As for who is Jedi?  I tend to differentiate, personally, into 3 categories.  A Jedi student is someone who is early in their training.  A Jedi is someone who is farther along in their training, perhaps already teaching others, but hasn’t become a Knight yet (which now is due to lack of standards and testing).  A Jedi Knight, which I don’t use yet because we don’t have that testing proces in place, would then be someone who has passed their trials and earned that title.  Though typically I simply use the terms Jedi and Jedi student.  I do this because a Jedi student can still leave the path, never to return.  They are still learning a lot of the basic skills and working to gain some of the attributes of a Jedi Knight.  Big picture, a Jedi student is someone actively learning knowledge (taking classes for instance), while a Jedi is now taking all that knowledge they gathering and deepening their understanding and application of that knowledge.  Does that make sense?

    I know these are subjective standards.  We have these throughout our world though.  For instance, when does a person go from being a martial arts student (or someone who studies ___) to a martial artist?  When does a person go from being a person who plays the drums, to a drummer?  Usually it is a level of expertise that is reached, along with the day to day living of that role.  A drummer and martial artist has a higher level of committment, focus, and ability along with usually a level of professional involvement.  And that’s where I draw that subjective line between a Jedi student and a Jedi. 

    I guess I don’t think too much about what other people call themselves.  I can’t do anything about it anyway.  I do, however, care what we call people studying here.  That’s why my focus is on following my simple rules of who to help train and who to let go.  I believe in helping everyone who is also helping themselves at the same time.  Becoming a Jedi is an internal path, one that only you can truly walk.  I can’t make anyone change, I can only help inspire that change.  In that process I learn a lot as well.  :-)

    Back to the topic at hand, I guess one way to look at it in reference to the academy is that, those in the first 2 levels of training would be Jedi Students.  They spend most of their time taking classes and taking in information.  Advanced students would be Jedi, digesting all they’ve learned and applying it all to their life.  I think there needs to be a bit earned even for the normal title Jedi, but we can’t control how people use it in their life. 

    I mean, in my life as a Marine I started as a poolee – someone waiting to go to bootcamp.  Then I became a recruit, actively training towards that title.  Then I became a Marine.  Each title required something of me, and showed others which stage I was at in my journey.  I think, so long as we are consistent on this site, we’ll have a good start.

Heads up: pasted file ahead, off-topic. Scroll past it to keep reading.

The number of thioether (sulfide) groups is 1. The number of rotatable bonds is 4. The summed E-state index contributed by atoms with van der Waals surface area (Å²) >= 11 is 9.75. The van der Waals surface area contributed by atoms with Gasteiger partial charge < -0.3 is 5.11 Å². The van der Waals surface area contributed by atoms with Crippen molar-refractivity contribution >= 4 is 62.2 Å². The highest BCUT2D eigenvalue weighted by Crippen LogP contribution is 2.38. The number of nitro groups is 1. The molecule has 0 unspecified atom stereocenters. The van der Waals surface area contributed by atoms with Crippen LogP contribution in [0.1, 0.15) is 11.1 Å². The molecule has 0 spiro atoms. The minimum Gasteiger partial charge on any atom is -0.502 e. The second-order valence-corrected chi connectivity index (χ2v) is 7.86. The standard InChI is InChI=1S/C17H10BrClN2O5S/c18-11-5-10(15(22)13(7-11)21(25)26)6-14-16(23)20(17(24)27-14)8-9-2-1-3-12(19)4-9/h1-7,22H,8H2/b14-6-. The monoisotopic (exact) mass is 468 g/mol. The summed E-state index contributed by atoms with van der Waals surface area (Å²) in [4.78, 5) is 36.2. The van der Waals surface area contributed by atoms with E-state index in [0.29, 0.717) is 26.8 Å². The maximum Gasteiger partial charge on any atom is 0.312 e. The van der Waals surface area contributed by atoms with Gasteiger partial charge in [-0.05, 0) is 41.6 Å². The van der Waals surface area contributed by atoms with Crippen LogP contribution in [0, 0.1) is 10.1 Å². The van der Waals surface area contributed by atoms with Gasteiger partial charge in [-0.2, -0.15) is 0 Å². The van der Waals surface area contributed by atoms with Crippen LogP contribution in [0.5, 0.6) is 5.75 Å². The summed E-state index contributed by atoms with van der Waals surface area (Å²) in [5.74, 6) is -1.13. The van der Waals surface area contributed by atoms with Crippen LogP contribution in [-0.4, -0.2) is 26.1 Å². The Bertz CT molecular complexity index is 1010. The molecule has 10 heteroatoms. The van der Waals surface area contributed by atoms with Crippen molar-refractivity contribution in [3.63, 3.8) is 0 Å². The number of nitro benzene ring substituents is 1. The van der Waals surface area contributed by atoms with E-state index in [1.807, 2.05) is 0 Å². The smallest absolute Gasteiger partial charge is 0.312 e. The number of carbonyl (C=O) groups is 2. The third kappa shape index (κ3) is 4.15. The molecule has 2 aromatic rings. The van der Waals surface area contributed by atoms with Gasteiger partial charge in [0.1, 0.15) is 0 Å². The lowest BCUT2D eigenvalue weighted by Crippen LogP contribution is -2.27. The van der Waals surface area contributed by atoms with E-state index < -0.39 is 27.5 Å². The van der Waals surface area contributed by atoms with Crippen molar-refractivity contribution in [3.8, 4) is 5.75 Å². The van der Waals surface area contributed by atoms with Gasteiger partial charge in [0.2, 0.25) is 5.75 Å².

#148895
    Anonymous

    Personally, I follow the Jedi Path and do not claim to be a Jedi. I do not feel that anyone has the right to ‘claim’ that they are a Jedi. That title should be one that is earned, over time, by their actions and such. It should be a title given to them by others, not taken by themselves. This is one of the reasons that I posted the farcical reproduction of Emz’ Jedi Statement at The Jediism Way. She had it right in that it is not the person who gets to decide if they are a Jedi; others are the ones that need to decide.

    Secondly, I have seen no one who has, in my opinion, earned the title of Jedi. One person comes very close, though, and I would have no problem with calling this person a Jedi. But others – no. For this reason, I have always questioned who has the right to teach what. Inari talks about letting others leave because they do not want to work at following the path. Others talk about individuals that will not follow their advice and even consider what they have offered to them. Perhaps those learners have considered what you have taught to them and rejected it. Does that make them less of a Jedi candidate? Additionally, what makes you the teacher and they the learner? Do we not learn from each other? Perhaps, just maybe, the learner has something to offer to you. Maybe it is the teacher that is being stubborn and not seeing what the learner has to offer as far as teachings. A wise sage does not consider themselves as knowing all that needs to be known. What I am hearing here, and you may correct me if I am wrong, is that if the learner does not accept your teachings, then they are at fault. The hubris in that belief will be the downfall of many Jedi teachers because the teachers in this community do not know everything and are still learning. Could it be possible that the learner has something to teach?

    In the same manner, I cringe at the thought of a Jedi Trial. It is not the fact that there will be physical fitness tests and such, it is the fact that the people who are going to put together this Jedi Trial are not Jedi themselves. In putting it together, what would prevent the developers from skewing the trial to benefit them in the beginning and then making the trial more difficult for subsequent candidates? How can one create a Jedi Trial when they are not a Jedi?

    These are the questions that run through my mind when I think about the title of Jedi and the idea of a Jedi Trial.

    As far as the title of Jedi Knight, I feel that there should be standards and that those standards should be met in order to be awarded that title. How will those standards be met, though? Through classes taken online at one of these academies? What role does practical experience and application have in the earning of the title of Jedi Knight? Anyone can be book learned but not put into practice what they have learned. Anyone can look good on paper, but it is the application that really counts. What I am saying is that academies are all fine and good but they mean nothing if people do not take what they have learned and applied it in the real world.

    Jade Light